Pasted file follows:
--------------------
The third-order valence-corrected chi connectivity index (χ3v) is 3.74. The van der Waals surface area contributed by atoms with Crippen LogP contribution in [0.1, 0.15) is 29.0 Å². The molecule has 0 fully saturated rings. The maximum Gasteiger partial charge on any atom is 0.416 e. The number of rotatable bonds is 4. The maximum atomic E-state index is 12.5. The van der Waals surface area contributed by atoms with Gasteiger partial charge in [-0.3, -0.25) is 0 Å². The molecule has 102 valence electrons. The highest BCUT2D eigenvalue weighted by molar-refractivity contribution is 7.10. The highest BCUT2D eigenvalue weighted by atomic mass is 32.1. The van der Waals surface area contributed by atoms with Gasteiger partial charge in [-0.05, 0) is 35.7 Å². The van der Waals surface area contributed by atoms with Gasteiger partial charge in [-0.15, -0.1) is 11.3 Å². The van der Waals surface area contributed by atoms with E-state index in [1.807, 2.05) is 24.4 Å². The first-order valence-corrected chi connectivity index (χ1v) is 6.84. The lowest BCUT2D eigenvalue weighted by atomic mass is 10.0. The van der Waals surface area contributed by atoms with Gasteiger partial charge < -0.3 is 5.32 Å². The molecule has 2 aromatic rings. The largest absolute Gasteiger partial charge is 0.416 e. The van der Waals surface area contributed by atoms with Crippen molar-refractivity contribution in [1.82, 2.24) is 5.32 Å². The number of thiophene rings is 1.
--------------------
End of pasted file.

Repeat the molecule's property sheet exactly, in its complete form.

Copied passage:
The third-order valence-corrected chi connectivity index (χ3v) is 3.74. The van der Waals surface area contributed by atoms with Crippen LogP contribution in [0.1, 0.15) is 29.0 Å². The molecule has 0 fully saturated rings. The maximum Gasteiger partial charge on any atom is 0.416 e. The number of rotatable bonds is 4. The maximum atomic E-state index is 12.5. The van der Waals surface area contributed by atoms with Gasteiger partial charge in [-0.3, -0.25) is 0 Å². The molecule has 102 valence electrons. The highest BCUT2D eigenvalue weighted by molar-refractivity contribution is 7.10. The highest BCUT2D eigenvalue weighted by atomic mass is 32.1. The van der Waals surface area contributed by atoms with Gasteiger partial charge in [-0.05, 0) is 35.7 Å². The van der Waals surface area contributed by atoms with Gasteiger partial charge in [-0.15, -0.1) is 11.3 Å². The van der Waals surface area contributed by atoms with E-state index in [1.807, 2.05) is 24.4 Å². The first-order valence-corrected chi connectivity index (χ1v) is 6.84. The lowest BCUT2D eigenvalue weighted by atomic mass is 10.0. The van der Waals surface area contributed by atoms with Gasteiger partial charge < -0.3 is 5.32 Å². The molecule has 2 aromatic rings. The largest absolute Gasteiger partial charge is 0.416 e. The van der Waals surface area contributed by atoms with Crippen molar-refractivity contribution in [1.82, 2.24) is 5.32 Å². The number of thiophene rings is 1.